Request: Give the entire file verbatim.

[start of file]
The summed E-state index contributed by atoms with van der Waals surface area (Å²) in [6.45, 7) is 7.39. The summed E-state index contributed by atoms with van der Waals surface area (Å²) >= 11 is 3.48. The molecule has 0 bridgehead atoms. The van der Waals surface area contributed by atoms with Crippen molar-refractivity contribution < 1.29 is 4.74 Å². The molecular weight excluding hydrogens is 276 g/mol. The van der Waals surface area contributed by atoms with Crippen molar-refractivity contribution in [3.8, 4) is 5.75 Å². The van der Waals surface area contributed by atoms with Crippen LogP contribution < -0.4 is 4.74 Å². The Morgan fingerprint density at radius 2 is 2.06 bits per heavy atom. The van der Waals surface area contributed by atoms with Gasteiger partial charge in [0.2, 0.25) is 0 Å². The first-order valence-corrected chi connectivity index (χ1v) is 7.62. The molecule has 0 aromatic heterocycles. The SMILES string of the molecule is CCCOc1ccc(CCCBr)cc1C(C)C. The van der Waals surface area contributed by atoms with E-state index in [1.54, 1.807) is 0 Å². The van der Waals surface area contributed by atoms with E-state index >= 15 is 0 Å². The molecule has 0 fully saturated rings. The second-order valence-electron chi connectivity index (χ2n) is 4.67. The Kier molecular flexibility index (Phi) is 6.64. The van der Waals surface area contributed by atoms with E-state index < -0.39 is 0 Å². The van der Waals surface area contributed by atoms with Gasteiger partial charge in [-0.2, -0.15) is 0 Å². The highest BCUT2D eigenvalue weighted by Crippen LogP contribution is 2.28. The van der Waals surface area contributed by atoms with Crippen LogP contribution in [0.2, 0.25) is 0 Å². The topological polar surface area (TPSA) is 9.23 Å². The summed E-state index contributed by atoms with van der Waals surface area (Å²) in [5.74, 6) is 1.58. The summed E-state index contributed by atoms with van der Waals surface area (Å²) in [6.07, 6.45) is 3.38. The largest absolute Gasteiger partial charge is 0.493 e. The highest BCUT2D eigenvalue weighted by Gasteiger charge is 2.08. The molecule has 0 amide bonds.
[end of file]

The summed E-state index contributed by atoms with van der Waals surface area (Å²) in [6.45, 7) is 7.39. The summed E-state index contributed by atoms with van der Waals surface area (Å²) >= 11 is 3.48. The molecule has 0 bridgehead atoms. The van der Waals surface area contributed by atoms with Crippen molar-refractivity contribution < 1.29 is 4.74 Å². The molecular weight excluding hydrogens is 276 g/mol. The van der Waals surface area contributed by atoms with Crippen molar-refractivity contribution in [3.8, 4) is 5.75 Å². The van der Waals surface area contributed by atoms with Crippen LogP contribution < -0.4 is 4.74 Å². The Morgan fingerprint density at radius 2 is 2.06 bits per heavy atom. The van der Waals surface area contributed by atoms with Gasteiger partial charge in [0.2, 0.25) is 0 Å². The first-order valence-corrected chi connectivity index (χ1v) is 7.62. The molecule has 0 aromatic heterocycles. The SMILES string of the molecule is CCCOc1ccc(CCCBr)cc1C(C)C. The van der Waals surface area contributed by atoms with E-state index in [1.54, 1.807) is 0 Å². The van der Waals surface area contributed by atoms with E-state index >= 15 is 0 Å². The molecule has 0 fully saturated rings. The second-order valence-electron chi connectivity index (χ2n) is 4.67. The Kier molecular flexibility index (Phi) is 6.64. The van der Waals surface area contributed by atoms with E-state index < -0.39 is 0 Å². The van der Waals surface area contributed by atoms with Gasteiger partial charge in [-0.2, -0.15) is 0 Å². The highest BCUT2D eigenvalue weighted by Crippen LogP contribution is 2.28. The van der Waals surface area contributed by atoms with Crippen LogP contribution in [0.2, 0.25) is 0 Å². The topological polar surface area (TPSA) is 9.23 Å². The summed E-state index contributed by atoms with van der Waals surface area (Å²) in [5.74, 6) is 1.58. The summed E-state index contributed by atoms with van der Waals surface area (Å²) in [6.07, 6.45) is 3.38. The largest absolute Gasteiger partial charge is 0.493 e. The highest BCUT2D eigenvalue weighted by Gasteiger charge is 2.08. The molecule has 0 amide bonds.